COLORADO SPRINGS, Colo. (KRDO) -- When Colorado Springs firefighters arrived at a structure fire that took the life of one person, they ran into an issue with a fire hydrant.
"We're having terrible water pressure off of these hydrants over here; we're going to try to do what we can to get as much water out of this as possible," said one of the crew members through radio scanners.
One person was found dead inside the duplex Tuesday night in Old Colorado City after it caught fire. The cause of the fire is currently being investigated.
Fire officials said the hydrant did not impact their response to the blaze. Captain Mike Smaldino with the Colorado Springs Fire Department said it's very rare to come across this issue.
"Cars run into them, they might back into them, they might break that stem," says Smaldino with the Colorado Springs Fire Department, "You're looking at it and it looks fine until up until the point you try and get water out of it."
When they do have an issue with a fire hydrant, Smaldino said they contact Colorado Springs Utilities, "They show up on scene right away so if we do have a problem with a hydrant if they can fix it really quick they can." If it cannot be repaired quickly firefighters have to find another hydrant.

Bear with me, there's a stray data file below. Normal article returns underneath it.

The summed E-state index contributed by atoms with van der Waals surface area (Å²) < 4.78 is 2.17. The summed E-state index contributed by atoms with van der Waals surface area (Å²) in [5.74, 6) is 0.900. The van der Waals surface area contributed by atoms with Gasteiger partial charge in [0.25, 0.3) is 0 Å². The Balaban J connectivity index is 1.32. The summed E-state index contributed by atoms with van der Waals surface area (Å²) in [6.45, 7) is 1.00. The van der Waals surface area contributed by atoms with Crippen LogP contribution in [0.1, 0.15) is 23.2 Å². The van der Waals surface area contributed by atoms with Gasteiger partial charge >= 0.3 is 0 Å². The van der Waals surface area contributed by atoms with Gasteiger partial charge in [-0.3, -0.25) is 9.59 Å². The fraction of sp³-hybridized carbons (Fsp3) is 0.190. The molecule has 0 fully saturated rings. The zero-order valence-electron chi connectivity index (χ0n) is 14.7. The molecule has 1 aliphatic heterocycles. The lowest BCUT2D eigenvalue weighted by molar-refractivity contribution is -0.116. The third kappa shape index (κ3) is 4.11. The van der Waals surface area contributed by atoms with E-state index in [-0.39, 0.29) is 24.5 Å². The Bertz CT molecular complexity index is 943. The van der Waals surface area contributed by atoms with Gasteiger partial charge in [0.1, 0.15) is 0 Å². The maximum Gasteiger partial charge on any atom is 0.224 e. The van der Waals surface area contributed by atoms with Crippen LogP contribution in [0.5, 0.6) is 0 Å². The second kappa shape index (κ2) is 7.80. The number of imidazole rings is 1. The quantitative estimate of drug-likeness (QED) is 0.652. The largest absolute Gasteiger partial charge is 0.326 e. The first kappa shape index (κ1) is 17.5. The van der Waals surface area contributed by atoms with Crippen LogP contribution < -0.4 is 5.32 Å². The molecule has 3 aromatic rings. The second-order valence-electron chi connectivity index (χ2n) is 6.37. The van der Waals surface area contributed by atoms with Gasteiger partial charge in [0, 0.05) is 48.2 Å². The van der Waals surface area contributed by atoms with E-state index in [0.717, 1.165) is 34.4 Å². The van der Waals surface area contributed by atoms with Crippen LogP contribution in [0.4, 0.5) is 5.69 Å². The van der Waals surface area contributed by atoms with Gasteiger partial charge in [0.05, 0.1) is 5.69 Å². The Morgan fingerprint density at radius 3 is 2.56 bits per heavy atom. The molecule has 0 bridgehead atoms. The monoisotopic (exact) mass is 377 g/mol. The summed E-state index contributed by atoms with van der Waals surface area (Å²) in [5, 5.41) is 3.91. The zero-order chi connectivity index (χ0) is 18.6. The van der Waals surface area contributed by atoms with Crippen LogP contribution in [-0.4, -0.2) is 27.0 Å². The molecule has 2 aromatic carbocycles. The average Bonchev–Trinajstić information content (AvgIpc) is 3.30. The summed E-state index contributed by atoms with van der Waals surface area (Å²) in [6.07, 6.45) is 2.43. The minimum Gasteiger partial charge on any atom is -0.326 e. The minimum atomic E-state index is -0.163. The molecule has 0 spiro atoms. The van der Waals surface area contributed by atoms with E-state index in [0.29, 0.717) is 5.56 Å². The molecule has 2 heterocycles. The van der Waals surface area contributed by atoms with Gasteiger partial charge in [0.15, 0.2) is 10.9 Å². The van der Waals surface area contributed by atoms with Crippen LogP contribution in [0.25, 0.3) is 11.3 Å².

Steve Berry with CSU says there are 16,000 fire hydrants all over Colorado Springs so finding another hydrant usually isn't a problem. But what is a problem, is when people park in front of the hydrants. Smaldino warns if that happens they will do whatever it takes to get to it.
"If that's the hydrant that we need, then that's what we might have to do is we might have to cause damage to that vehicle," Smaldino says.
CSFD did notify CSU about the pressure issues they faced with the hydrants. According to Berry non-critical hydrants must be inspected every three to five years.